PULLMAN – Paul Wulff returned to Washington State University’s football practice Wednesday. It rained. He denied any correlation.
“It’s great to be back,” Wulff said after the wet morning practice, the first of split-squad workouts WSU held. “It’s fun to be back with the guys.”
The Cougars’ head coach missed his team’s first three 2009 workouts, forced by the NCAA to distance himself from players as part of punishment for violations while he was Eastern Washington University’s coach.
The sunshine returned in the afternoon when the top two depth chart groups hit the field and Wulff’s outlook mirrored the weather.
“They have a workmanlike attitude,” Wulff said after watching the two-hour practice. “Everyone’s out here to work to get better. They’ve done a good job of turning the page and getting rid of all the drama that was with us in the past.”
Wulff observed a defense that took the drama out of the end-of-practice scrimmage after first giving up a sustained drive capped by a Kevin Lopina touchdown pass to Daniel Blackledge.
In the next four offensive possessions, the defense forced a turnover, then made three consecutive third-down stops. The effort came from a group that yielded 570 points, the most in the nation, last season.
“We’ve got a lot of leadership … and we’re all coming together as a defense to make a stronger unit,” said senior safety Xavier Hicks, who made an acrobatic interception during an early scrimmage session, sitting in the middle of the field and jumping up to snag Lopina’s pass.
Such plays were rare last season – WSU forced just 13 turnovers – in part because of mental lapses and assignment failures.
“Last year it was a new system that we all had to learn,” Hicks said. “We improved a lot in the spring and we just carried it over to fall camp.”
“We’ve pulled back and tried to simplify things for them,” said Wulff after the defense, out of position often last season, went the entire practice with only one correction for being in the wrong spot before the snap.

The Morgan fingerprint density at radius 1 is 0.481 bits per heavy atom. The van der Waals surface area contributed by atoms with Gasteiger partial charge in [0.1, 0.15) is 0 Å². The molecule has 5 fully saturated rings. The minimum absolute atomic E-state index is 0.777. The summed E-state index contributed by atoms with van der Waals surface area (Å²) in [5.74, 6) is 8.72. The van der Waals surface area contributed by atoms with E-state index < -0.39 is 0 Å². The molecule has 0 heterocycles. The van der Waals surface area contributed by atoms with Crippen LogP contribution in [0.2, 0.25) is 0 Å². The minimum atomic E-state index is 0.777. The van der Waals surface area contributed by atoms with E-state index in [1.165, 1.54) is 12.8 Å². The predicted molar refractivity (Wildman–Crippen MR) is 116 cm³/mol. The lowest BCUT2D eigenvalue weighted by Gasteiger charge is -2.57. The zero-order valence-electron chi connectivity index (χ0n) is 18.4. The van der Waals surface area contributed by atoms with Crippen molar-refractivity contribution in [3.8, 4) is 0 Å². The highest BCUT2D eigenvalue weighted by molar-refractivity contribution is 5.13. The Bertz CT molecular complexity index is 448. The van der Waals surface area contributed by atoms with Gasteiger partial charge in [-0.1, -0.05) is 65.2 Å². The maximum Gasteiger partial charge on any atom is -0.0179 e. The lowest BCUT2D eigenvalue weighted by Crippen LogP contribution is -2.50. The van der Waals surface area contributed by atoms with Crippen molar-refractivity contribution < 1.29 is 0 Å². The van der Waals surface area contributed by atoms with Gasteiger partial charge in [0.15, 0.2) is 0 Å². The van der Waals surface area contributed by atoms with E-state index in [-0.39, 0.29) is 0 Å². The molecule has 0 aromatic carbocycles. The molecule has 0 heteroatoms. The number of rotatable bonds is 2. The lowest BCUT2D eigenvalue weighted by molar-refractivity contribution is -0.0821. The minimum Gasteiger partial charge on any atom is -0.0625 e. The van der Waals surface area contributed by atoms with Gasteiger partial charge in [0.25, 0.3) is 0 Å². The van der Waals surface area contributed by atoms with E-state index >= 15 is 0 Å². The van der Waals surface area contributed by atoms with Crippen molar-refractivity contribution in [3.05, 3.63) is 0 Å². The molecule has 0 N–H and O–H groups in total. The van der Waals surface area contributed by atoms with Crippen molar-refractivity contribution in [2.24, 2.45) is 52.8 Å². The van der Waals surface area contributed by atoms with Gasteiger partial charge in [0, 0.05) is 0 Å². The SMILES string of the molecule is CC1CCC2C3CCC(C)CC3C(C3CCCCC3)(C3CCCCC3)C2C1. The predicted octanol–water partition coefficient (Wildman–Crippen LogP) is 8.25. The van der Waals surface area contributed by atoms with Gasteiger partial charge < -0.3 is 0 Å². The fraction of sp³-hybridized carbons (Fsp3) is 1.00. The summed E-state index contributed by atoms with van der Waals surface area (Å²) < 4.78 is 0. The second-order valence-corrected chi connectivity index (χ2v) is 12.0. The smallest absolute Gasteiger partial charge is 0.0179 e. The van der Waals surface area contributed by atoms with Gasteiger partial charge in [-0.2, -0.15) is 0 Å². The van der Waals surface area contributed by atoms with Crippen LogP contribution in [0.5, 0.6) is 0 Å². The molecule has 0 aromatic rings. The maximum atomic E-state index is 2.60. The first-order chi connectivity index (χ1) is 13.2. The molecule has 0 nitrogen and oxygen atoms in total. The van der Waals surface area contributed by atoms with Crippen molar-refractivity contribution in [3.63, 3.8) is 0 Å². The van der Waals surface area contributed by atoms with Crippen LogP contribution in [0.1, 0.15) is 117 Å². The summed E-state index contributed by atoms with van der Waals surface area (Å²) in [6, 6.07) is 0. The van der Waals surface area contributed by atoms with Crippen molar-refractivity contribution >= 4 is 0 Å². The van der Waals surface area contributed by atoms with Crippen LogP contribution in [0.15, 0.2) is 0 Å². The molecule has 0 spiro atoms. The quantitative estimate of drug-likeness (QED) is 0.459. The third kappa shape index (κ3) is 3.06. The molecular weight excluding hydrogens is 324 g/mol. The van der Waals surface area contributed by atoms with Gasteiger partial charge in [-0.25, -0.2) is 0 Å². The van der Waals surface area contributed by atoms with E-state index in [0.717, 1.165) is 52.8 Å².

“We expect them to be a lot better and I think they expect themselves to be a lot better,” Wulff said.
In search of improvement, WSU split the squad, sending the freshmen and others further down the depth chart out early and saving the afternoon for the top two units. Only two true freshmen, receiver Gino Simone and defensive end Travis Long, were out late.
“It’s a great honor, obviously, that they feel I have the ability to come out and work with these older guys,” said Simone, who helped Skyline High to the State 4A title last year. “I think it’s due to the effort I’ve been putting forth and they’re seeing that. I’m just going to continue that through camp and just keep working as hard as I can on every rep.”
More repetitions for all the backups were the reason behind the split day and Wulff said that goal was accomplished.
“It’s invaluable for those young guys,” he said. “Some of those guys are going to end up playing for us this fall. … This gives us an opportunity to give a lot of attention to those guys.”
And for the first time this season he got to see it. In person.